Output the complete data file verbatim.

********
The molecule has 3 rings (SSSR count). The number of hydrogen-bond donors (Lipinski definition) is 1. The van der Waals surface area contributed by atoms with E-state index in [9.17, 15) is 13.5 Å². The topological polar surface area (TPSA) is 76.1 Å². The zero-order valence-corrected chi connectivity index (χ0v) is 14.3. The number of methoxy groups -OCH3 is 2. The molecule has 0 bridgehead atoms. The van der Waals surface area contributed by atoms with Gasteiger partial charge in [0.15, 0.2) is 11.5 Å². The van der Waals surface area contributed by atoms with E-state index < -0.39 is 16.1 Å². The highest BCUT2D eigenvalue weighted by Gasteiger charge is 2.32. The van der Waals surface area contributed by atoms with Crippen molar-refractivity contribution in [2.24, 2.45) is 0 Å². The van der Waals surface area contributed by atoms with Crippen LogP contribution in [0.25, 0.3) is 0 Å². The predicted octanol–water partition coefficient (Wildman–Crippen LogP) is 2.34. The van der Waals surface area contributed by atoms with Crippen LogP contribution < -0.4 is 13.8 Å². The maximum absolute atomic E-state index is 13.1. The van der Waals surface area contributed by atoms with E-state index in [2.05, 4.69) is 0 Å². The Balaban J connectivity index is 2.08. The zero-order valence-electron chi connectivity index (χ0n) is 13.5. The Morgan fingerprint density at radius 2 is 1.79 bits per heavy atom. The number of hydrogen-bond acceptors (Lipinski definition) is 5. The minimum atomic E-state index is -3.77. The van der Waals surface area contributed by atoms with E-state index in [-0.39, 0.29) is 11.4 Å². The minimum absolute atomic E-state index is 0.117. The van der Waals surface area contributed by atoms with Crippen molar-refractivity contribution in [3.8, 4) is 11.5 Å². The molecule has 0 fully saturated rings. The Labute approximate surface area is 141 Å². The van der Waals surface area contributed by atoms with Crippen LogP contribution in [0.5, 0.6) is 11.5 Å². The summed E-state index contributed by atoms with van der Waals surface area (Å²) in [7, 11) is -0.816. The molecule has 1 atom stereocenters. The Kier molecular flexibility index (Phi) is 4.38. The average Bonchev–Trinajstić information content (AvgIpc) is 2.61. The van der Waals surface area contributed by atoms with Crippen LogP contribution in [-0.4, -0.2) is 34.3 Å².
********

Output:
The molecule has 3 rings (SSSR count). The number of hydrogen-bond donors (Lipinski definition) is 1. The van der Waals surface area contributed by atoms with E-state index in [9.17, 15) is 13.5 Å². The topological polar surface area (TPSA) is 76.1 Å². The zero-order valence-corrected chi connectivity index (χ0v) is 14.3. The number of methoxy groups -OCH3 is 2. The molecule has 0 bridgehead atoms. The van der Waals surface area contributed by atoms with Gasteiger partial charge in [0.15, 0.2) is 11.5 Å². The van der Waals surface area contributed by atoms with E-state index < -0.39 is 16.1 Å². The highest BCUT2D eigenvalue weighted by Gasteiger charge is 2.32. The van der Waals surface area contributed by atoms with Crippen molar-refractivity contribution in [2.24, 2.45) is 0 Å². The van der Waals surface area contributed by atoms with Crippen LogP contribution in [0.25, 0.3) is 0 Å². The predicted octanol–water partition coefficient (Wildman–Crippen LogP) is 2.34. The van der Waals surface area contributed by atoms with Crippen LogP contribution < -0.4 is 13.8 Å². The maximum absolute atomic E-state index is 13.1. The van der Waals surface area contributed by atoms with E-state index in [2.05, 4.69) is 0 Å². The Balaban J connectivity index is 2.08. The zero-order valence-electron chi connectivity index (χ0n) is 13.5. The Morgan fingerprint density at radius 2 is 1.79 bits per heavy atom. The number of hydrogen-bond acceptors (Lipinski definition) is 5. The minimum atomic E-state index is -3.77. The van der Waals surface area contributed by atoms with E-state index in [-0.39, 0.29) is 11.4 Å². The minimum absolute atomic E-state index is 0.117. The van der Waals surface area contributed by atoms with Crippen molar-refractivity contribution in [3.8, 4) is 11.5 Å². The molecule has 0 fully saturated rings. The Labute approximate surface area is 141 Å². The van der Waals surface area contributed by atoms with Crippen LogP contribution in [0.5, 0.6) is 11.5 Å². The summed E-state index contributed by atoms with van der Waals surface area (Å²) in [7, 11) is -0.816. The molecule has 1 atom stereocenters. The Kier molecular flexibility index (Phi) is 4.38. The average Bonchev–Trinajstić information content (AvgIpc) is 2.61. The van der Waals surface area contributed by atoms with Crippen LogP contribution in [-0.4, -0.2) is 34.3 Å².